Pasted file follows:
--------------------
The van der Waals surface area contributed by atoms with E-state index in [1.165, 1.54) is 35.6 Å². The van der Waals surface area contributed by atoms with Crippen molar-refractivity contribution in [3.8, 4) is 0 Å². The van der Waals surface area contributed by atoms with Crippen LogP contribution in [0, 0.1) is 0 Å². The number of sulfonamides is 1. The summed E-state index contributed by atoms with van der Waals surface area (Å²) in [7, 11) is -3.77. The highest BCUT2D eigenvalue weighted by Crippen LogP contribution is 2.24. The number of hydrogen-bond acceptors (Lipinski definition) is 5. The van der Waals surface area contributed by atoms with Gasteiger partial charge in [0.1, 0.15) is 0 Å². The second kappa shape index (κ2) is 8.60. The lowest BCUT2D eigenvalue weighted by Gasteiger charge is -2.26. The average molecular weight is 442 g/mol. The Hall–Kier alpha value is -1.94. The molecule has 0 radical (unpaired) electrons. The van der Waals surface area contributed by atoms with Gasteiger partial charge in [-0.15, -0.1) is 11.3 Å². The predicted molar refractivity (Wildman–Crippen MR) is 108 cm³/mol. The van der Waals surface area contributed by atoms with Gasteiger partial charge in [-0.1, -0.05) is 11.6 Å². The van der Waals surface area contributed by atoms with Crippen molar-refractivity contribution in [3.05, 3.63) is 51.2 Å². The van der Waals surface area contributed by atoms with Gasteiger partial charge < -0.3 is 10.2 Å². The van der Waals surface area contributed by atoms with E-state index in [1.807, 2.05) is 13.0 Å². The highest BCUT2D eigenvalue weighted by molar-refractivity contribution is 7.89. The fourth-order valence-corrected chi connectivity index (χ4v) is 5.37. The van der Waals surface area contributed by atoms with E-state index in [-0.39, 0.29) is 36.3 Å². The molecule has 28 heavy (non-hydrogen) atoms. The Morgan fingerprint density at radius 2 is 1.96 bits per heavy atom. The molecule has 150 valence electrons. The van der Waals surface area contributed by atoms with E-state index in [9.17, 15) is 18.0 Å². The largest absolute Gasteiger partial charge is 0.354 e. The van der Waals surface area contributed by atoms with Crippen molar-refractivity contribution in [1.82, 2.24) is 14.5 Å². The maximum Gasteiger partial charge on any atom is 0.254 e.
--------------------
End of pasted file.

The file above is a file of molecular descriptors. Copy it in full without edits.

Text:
The van der Waals surface area contributed by atoms with E-state index in [1.165, 1.54) is 35.6 Å². The van der Waals surface area contributed by atoms with Crippen molar-refractivity contribution in [3.8, 4) is 0 Å². The van der Waals surface area contributed by atoms with Crippen LogP contribution in [0, 0.1) is 0 Å². The number of sulfonamides is 1. The summed E-state index contributed by atoms with van der Waals surface area (Å²) in [7, 11) is -3.77. The highest BCUT2D eigenvalue weighted by Crippen LogP contribution is 2.24. The number of hydrogen-bond acceptors (Lipinski definition) is 5. The van der Waals surface area contributed by atoms with Gasteiger partial charge in [0.1, 0.15) is 0 Å². The second kappa shape index (κ2) is 8.60. The lowest BCUT2D eigenvalue weighted by Gasteiger charge is -2.26. The average molecular weight is 442 g/mol. The Hall–Kier alpha value is -1.94. The molecule has 0 radical (unpaired) electrons. The van der Waals surface area contributed by atoms with Gasteiger partial charge in [-0.15, -0.1) is 11.3 Å². The predicted molar refractivity (Wildman–Crippen MR) is 108 cm³/mol. The van der Waals surface area contributed by atoms with Gasteiger partial charge in [-0.1, -0.05) is 11.6 Å². The van der Waals surface area contributed by atoms with Crippen molar-refractivity contribution in [3.05, 3.63) is 51.2 Å². The van der Waals surface area contributed by atoms with Gasteiger partial charge < -0.3 is 10.2 Å². The van der Waals surface area contributed by atoms with E-state index in [1.807, 2.05) is 13.0 Å². The highest BCUT2D eigenvalue weighted by molar-refractivity contribution is 7.89. The fourth-order valence-corrected chi connectivity index (χ4v) is 5.37. The van der Waals surface area contributed by atoms with E-state index in [-0.39, 0.29) is 36.3 Å². The molecule has 28 heavy (non-hydrogen) atoms. The Morgan fingerprint density at radius 2 is 1.96 bits per heavy atom. The molecule has 150 valence electrons. The van der Waals surface area contributed by atoms with E-state index in [9.17, 15) is 18.0 Å². The largest absolute Gasteiger partial charge is 0.354 e. The van der Waals surface area contributed by atoms with Crippen molar-refractivity contribution in [1.82, 2.24) is 14.5 Å². The maximum Gasteiger partial charge on any atom is 0.254 e.